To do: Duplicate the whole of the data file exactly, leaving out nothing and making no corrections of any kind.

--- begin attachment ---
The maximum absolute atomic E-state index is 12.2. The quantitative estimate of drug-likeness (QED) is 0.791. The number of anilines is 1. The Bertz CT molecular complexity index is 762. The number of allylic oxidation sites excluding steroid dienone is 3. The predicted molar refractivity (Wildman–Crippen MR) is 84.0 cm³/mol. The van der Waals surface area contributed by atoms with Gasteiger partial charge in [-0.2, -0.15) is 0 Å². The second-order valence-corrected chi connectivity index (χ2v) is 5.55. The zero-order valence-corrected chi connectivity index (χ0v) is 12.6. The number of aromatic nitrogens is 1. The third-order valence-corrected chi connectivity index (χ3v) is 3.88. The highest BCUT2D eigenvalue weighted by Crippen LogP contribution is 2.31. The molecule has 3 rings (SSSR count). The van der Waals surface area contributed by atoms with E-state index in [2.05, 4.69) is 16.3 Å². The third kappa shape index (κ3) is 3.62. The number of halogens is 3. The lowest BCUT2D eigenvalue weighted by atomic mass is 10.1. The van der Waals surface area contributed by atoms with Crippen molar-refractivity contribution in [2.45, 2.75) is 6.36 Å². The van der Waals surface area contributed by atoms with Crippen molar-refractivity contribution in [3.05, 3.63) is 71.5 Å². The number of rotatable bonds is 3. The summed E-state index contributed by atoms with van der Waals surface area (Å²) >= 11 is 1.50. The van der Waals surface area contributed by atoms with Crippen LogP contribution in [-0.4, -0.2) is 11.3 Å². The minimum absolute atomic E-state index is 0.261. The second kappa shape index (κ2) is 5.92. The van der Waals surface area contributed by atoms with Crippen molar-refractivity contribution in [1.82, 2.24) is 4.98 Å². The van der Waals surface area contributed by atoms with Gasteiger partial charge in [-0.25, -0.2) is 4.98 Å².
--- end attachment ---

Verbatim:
The maximum absolute atomic E-state index is 12.2. The quantitative estimate of drug-likeness (QED) is 0.791. The number of anilines is 1. The Bertz CT molecular complexity index is 762. The number of allylic oxidation sites excluding steroid dienone is 3. The predicted molar refractivity (Wildman–Crippen MR) is 84.0 cm³/mol. The van der Waals surface area contributed by atoms with Gasteiger partial charge in [-0.2, -0.15) is 0 Å². The second-order valence-corrected chi connectivity index (χ2v) is 5.55. The zero-order valence-corrected chi connectivity index (χ0v) is 12.6. The number of aromatic nitrogens is 1. The third-order valence-corrected chi connectivity index (χ3v) is 3.88. The highest BCUT2D eigenvalue weighted by Crippen LogP contribution is 2.31. The molecule has 3 rings (SSSR count). The van der Waals surface area contributed by atoms with E-state index in [2.05, 4.69) is 16.3 Å². The third kappa shape index (κ3) is 3.62. The number of halogens is 3. The lowest BCUT2D eigenvalue weighted by atomic mass is 10.1. The van der Waals surface area contributed by atoms with Crippen molar-refractivity contribution in [2.45, 2.75) is 6.36 Å². The van der Waals surface area contributed by atoms with Crippen molar-refractivity contribution in [3.05, 3.63) is 71.5 Å². The number of rotatable bonds is 3. The summed E-state index contributed by atoms with van der Waals surface area (Å²) >= 11 is 1.50. The van der Waals surface area contributed by atoms with Crippen LogP contribution in [-0.4, -0.2) is 11.3 Å². The minimum absolute atomic E-state index is 0.261. The second kappa shape index (κ2) is 5.92. The van der Waals surface area contributed by atoms with Crippen molar-refractivity contribution in [1.82, 2.24) is 4.98 Å². The van der Waals surface area contributed by atoms with Gasteiger partial charge in [-0.25, -0.2) is 4.98 Å².